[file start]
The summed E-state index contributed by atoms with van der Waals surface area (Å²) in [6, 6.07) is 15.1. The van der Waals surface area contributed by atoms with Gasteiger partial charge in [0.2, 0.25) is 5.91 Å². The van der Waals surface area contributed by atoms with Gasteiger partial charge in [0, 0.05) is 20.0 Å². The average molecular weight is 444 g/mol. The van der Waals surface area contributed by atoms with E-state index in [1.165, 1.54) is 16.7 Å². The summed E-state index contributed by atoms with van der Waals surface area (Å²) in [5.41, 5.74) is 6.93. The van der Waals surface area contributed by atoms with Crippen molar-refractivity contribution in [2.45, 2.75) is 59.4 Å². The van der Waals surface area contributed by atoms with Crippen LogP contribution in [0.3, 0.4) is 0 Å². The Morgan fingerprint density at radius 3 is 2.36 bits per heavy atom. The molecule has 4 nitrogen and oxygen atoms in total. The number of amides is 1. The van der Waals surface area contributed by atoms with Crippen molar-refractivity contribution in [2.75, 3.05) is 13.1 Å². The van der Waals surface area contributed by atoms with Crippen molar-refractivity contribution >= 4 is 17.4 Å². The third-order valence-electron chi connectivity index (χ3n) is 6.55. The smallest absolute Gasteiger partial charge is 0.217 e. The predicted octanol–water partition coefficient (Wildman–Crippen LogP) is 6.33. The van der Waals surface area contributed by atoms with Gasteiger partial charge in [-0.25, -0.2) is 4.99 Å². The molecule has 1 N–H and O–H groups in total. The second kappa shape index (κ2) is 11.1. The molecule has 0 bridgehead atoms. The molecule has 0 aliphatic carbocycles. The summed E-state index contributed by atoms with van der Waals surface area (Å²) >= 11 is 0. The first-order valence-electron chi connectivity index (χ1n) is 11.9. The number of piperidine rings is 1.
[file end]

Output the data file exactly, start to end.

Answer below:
The summed E-state index contributed by atoms with van der Waals surface area (Å²) in [6, 6.07) is 15.1. The van der Waals surface area contributed by atoms with Gasteiger partial charge in [0.2, 0.25) is 5.91 Å². The van der Waals surface area contributed by atoms with Gasteiger partial charge in [0, 0.05) is 20.0 Å². The average molecular weight is 444 g/mol. The van der Waals surface area contributed by atoms with E-state index in [1.165, 1.54) is 16.7 Å². The summed E-state index contributed by atoms with van der Waals surface area (Å²) in [5.41, 5.74) is 6.93. The van der Waals surface area contributed by atoms with Crippen molar-refractivity contribution in [2.45, 2.75) is 59.4 Å². The van der Waals surface area contributed by atoms with Crippen LogP contribution in [0.3, 0.4) is 0 Å². The Morgan fingerprint density at radius 3 is 2.36 bits per heavy atom. The molecule has 4 nitrogen and oxygen atoms in total. The number of amides is 1. The van der Waals surface area contributed by atoms with Crippen molar-refractivity contribution in [2.75, 3.05) is 13.1 Å². The van der Waals surface area contributed by atoms with Crippen molar-refractivity contribution >= 4 is 17.4 Å². The third-order valence-electron chi connectivity index (χ3n) is 6.55. The smallest absolute Gasteiger partial charge is 0.217 e. The predicted octanol–water partition coefficient (Wildman–Crippen LogP) is 6.33. The van der Waals surface area contributed by atoms with Gasteiger partial charge in [-0.25, -0.2) is 4.99 Å². The molecule has 1 N–H and O–H groups in total. The second kappa shape index (κ2) is 11.1. The molecule has 0 bridgehead atoms. The molecule has 0 aliphatic carbocycles. The summed E-state index contributed by atoms with van der Waals surface area (Å²) >= 11 is 0. The first-order valence-electron chi connectivity index (χ1n) is 11.9. The number of piperidine rings is 1.